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|Born: July 22, 1947|
|September 17, 1967, for the Kansas City Athletics|
|Last MLB appearance|
|May 28, 1970, for the New York Yankees|
|Earned run average||5.00|
George Albert Lauzerique (born July 22, 1947 in Havana, Cuba) is a former right-handed Major League Baseball pitcher who played for four years from 1967 to 1970 for the Kansas City / Oakland Athletics and the Milwaukee Brewers.
Standing at 6'1" tall and weighing 180 pounds, Lauzerique was drafted by the Athletics in the 10th round (199th overall) of the 1965 draft. He didn't spend much time in the minors-but he did well while there. In 1967 with the Birmingham A's of the Southern League, he went 13 and 4 with a 2.30 ERA. He even tossed a seven inning perfect game at one point that year.
He ended up making his big league debut on September 17, 1967, at the age of 19. He pitched seven solid innings against the California Angels, surrendering just four hits. He ended up receiving the loss though, as the Angels beat the Athletics 3 to 2. His ERA in that game was 3.86.
He was able to bring his season ERA down to 2.25 after giving up only one run in the final nine innings he pitched that year. In three at bats that year, he collected zero hits.
In 1968, Lauzerique appeared in only one major league game. On September 15, he pitched one inning in a game that would see the Athletics lose to Bill Freehan and the Detroit Tigers 13 to 0. Lauzerique did not give up a single run, although he did throw one wild pitch and walk a batter.
In his final season with the Oakland Athletics, Lauzerique was the sixth most used starter (in terms of total amount of starts) on the team. He appeared in 19 games total, starting eight of them and complete one of his starts. In 61+ innings of work, he surrendered 14 home runs, walked 27 and struck out 39. Overall, his ERA 4.70, and his record was 3 and 4.
He collected the first two hits of his career in his first game of the 1969 season: facing the Cleveland Indians in the second game of a doubleheader, he went 2 for 4 with one run scored. His first hit came off Mike Paul and his second came off Stan Williams. Oddly, those were the only two hits of his entire season – he would end up going 0 for 16 the rest of the year.
That game was also his best pitching-wise that season and possibly of his entire career. In a complete game, he allowed seven hits, walked only one batter, struck out 11, and gave up only one run for the win.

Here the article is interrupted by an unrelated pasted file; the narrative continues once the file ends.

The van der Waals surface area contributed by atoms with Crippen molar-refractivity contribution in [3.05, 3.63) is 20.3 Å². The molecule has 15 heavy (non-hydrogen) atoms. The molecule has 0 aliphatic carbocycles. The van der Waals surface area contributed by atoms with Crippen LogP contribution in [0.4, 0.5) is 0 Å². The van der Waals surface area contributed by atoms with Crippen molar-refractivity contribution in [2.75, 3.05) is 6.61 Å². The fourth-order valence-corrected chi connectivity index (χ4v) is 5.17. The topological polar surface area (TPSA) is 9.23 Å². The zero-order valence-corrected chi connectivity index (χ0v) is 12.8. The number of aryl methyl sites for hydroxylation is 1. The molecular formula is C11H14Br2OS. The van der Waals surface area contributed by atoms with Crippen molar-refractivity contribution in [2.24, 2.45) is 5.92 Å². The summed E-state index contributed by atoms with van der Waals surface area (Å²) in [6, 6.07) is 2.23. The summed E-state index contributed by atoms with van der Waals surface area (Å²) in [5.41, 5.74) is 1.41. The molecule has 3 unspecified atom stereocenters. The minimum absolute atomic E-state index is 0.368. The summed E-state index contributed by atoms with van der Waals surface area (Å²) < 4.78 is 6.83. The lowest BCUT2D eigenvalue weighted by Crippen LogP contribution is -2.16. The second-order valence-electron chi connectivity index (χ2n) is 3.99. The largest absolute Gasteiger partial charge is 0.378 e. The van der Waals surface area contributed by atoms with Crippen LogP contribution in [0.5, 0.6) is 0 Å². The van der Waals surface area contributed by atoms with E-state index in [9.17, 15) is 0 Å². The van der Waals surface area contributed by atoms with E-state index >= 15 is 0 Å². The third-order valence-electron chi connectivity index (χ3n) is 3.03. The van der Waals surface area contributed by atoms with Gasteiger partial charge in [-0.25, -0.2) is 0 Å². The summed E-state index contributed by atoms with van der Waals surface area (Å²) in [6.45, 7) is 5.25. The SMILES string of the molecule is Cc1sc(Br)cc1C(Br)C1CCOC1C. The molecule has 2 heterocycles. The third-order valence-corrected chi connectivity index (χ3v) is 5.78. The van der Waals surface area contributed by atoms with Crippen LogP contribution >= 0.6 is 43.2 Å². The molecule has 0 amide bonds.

His final big league game came on May 28 of that year.
1970 would end up being Lauzerique's final season in the big leagues. With the Brewers that season, he had the highest ERA among all pitchers on the team with 10 or more innings of work, posting a 6.94 earned run average. He gave up, on average, one home run every five innings that season, surrendering seven in 35 innings of work. He overall record was 1 and 2.
Although his 1970 season was rather unimpressive, it did have a couple bright spots. For one, he did complete a game that year-on April 17 against the Chicago White Sox-allowing nine hits in nine innings of work but still getting the win.
And, like 1969, he collected two hits in one game, with those being the only two hits of his season. In the second inning of the game—off pitcher Gerry Arrigo—he hit a single. The next hit in the game would end up being the most noteworthy hit of his career: in the fifth inning off pitcher Tommie Sisk, he hit a three run home run which scored Phil Roof, Russ Snyder and himself. Overall in that game, he went 2 for 4 with 2 runs and 4 RBI. The Brewers beat the White Sox 16 to 2.
On October 20 of that year, he was traded with minor leaguer Jesse Huggins and Jerry McNertney to the St. Louis Cardinals for Carl Taylor and Jim Ellis. Obviously he never played with the Cardinals in the Majors.
Overall, Lauzerique had a four and eight record with a 5.00 ERA in his career. Of the 34 games he appeared in, he started 14 of them and completed two of his starts. In 113+ innings of work, he allowed 110 hits (including 23 home runs), 63 runs (all of them earned). He walked 48 batters, struck out 73, and hit four.
As a batter, he hit .121, collecting four hits in 33 at-bats. He walked zero times, struck out 10 times, scored three times and hit one home run. He drove in four RBI.
He was a perfect fielder, committing zero errors for a 1.000 fielding percentage.
He wore two numbers in his career: 28 with the Athletics and 49 with the Brewers.